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Back of the Yards

Street Vendors Left Behind By Pandemic Relief Efforts Need Your Help: ‘They Are Essential To Our History’

Street vendors who sell elote, tamales and more lost most of their income due to coronavirus. “Every time we apply for business relief we don’t qualify."

Arias Benitez and her mother, Maria Benitez, have sold baked goods for 10 years in Back of the Yards.
Increase The Peace/Instagram
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BACK OF THE YARDS —  Arias Benitez has seen firsthand the devastating financial impact coronavirus is having on the street vendor community.

The 20-year-old has helped her parents sell pan dulce and other treats along 47th Street in Back of the Yards for over a decade. Now, with less foot traffic because of closed schools, churches and businesses, street vendors like the Benitez family have seen their sales plummet and they have few — if any — options for emergency relief.

“It’s been very hard … to find help,” Benitez said. “Every time we apply for business relief we don’t qualify … . No one is helping out street vendors.”

Increase the Peace, a volunteer group working to combat gun violence and develop young leaders on the South and West sides, launched a GoFundMe campaign last week to raise money for street vendors struggling through the pandemic.

RELATED: With No Safety Net, Undocumented Chicagoans Struggle To Survive Pandemic: ‘We’ve Been Left Behind’

Berto Aguayo, founder and lead organizer of the group, said Increase the Peace decided to launch the fundraiser because its members didn’t see any city officials or groups stepping up to help. With no access to stimulus money and unable to qualify for business relief grants, street vendors, many of whom are undocumented, are being forgotten, Aguayo said.

Credit: Juan Jose Ayala Jr.
Increase the Peace members canvass the streets of Back of the Yards to talk to street vendors Tuesday afternoon.

“Whenever you think of childhood living in the barrio on the Southwest Side in a Mexican American community, … one of those memories might be eating an elote or a paleta on a hot summer day,” Aguayo said. “Street vendors are so often overlooked but they are such an essential part of our community.

“We need to help street vendors now so when this is all over … they are able to return to the streets and continue creating these memories that are essential to our culture, to our people and to our neighborhood.”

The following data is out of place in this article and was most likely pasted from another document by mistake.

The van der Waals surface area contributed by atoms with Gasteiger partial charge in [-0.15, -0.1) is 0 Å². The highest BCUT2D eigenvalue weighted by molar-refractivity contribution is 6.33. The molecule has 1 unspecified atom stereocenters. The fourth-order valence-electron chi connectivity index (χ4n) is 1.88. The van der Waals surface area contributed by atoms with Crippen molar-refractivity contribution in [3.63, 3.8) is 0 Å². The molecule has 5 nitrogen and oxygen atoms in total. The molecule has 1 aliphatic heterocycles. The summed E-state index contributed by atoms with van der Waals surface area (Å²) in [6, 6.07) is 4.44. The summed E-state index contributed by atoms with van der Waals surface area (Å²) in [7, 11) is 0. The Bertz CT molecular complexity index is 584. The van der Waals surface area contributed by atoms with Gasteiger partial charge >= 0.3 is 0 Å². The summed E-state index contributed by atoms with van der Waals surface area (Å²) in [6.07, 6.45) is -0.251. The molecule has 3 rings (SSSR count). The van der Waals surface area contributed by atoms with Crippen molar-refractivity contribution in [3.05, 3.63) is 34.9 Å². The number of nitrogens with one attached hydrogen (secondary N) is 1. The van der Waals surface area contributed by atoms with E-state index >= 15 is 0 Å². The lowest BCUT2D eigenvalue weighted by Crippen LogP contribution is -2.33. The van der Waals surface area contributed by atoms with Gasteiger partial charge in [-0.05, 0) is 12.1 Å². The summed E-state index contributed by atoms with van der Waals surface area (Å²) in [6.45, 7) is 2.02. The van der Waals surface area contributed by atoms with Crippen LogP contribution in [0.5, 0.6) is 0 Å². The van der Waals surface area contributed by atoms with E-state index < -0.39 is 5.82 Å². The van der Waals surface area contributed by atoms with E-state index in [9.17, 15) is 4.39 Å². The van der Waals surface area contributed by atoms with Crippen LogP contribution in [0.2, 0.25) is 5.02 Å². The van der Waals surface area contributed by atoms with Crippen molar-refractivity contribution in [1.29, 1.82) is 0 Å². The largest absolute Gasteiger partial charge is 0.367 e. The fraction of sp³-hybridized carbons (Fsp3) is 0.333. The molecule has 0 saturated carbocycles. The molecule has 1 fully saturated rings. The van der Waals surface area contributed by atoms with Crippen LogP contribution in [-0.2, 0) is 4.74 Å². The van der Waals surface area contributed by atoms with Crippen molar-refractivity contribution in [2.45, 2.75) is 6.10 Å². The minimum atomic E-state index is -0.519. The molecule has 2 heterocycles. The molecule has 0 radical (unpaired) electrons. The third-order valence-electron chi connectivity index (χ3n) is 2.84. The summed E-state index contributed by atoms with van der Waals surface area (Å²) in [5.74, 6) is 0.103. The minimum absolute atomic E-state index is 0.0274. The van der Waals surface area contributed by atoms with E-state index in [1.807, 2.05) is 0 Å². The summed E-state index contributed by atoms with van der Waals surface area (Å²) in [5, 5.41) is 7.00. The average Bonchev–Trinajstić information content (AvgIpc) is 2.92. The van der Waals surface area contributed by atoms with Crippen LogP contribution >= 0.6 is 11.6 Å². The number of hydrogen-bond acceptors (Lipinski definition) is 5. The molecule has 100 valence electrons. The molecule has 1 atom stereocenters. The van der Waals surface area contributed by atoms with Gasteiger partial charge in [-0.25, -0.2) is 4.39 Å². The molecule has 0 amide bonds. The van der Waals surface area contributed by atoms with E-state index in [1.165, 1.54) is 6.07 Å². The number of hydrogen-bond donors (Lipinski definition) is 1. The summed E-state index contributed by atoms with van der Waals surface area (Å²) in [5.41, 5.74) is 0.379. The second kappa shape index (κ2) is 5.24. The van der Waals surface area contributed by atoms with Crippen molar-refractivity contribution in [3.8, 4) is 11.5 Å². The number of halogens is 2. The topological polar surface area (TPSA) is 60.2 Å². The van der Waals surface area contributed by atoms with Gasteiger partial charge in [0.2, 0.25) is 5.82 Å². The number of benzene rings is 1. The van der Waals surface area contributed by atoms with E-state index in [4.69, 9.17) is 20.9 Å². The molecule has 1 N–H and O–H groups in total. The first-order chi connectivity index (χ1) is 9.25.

Related: Chicago’s Latino Neighborhoods Have Most Coronavirus Cases In The State. Is The City Doing Enough To Respond?

The group hopes to provide at least 30 street vendors with $500 and provide additional resources, including information on future rent assistance programs and COVID testing sites.

The group has raised more than $14,400 so far and received more than 50 applications for assistance, Aguayo said.

Aguayo and Benitez canvassed the streets of Back of the Yards Tuesday afternoon to spread awareness of the assistance programs among the street vendor community in the South Side neighborhood.

RELATED: Coronavirus Cases More Than Double In Chicago’s Latino Community

Benitez, who recently returned home from Georgetown University, has dug into her savings to help her family. She said growing up she would help her parents prepare dough nightly after school, wake up early to stock the cart and go up and down the streets of Back of the Yards to sell the family’s baked goods.

Amid the stay at home order, Benitez has delivered orders to loyal customers’ homes to keep her immunocompromised parents safe inside.

The spring and summer months normally would be a boon for the family. They would have special orders for wedding cakes or quinceaneras, she said, in addition to their regular business.

Now with canceled events, that income is gone, she said. 

Credit: Juan Jose Ayala Jr.
Increase the Peace members canvass the streets of Little Village to talk to street vendors Tuesday afternoon.

Elizeth Arguelles, 25, who helps her mother sell tamales on 26th Street in Little Village, said the movement to raise money for street vendors was critical for the vulnerable community.

Even as the Little Village community and other Latino communities across Chicago are among the hardest-hit neighborhoods, street vendors are still out selling their goods just to scrape by, Arguelles said.

“They are the unsung heroes,” Arguelles said. “Street vendors are more than street vendors. They are entrepreneurs. They are a staple in the city of Chicago. Many people from outside of the city come to buy products from them. They are essential to our history and our communities.”

Instead of overlooking them, she said, “It’s time that we come together and help those ones who really need it during a time of crisis.”

You can donate to the fundraiser for street vendors here.

Street vendors seeking financial help can apply here.

People seeking information in Spanish on testing and other resources can find them here.

Block Club Chicago’s coronavirus coverage is free for all readers. Block Club is an independent, 501(c)(3), journalist-run newsroom.

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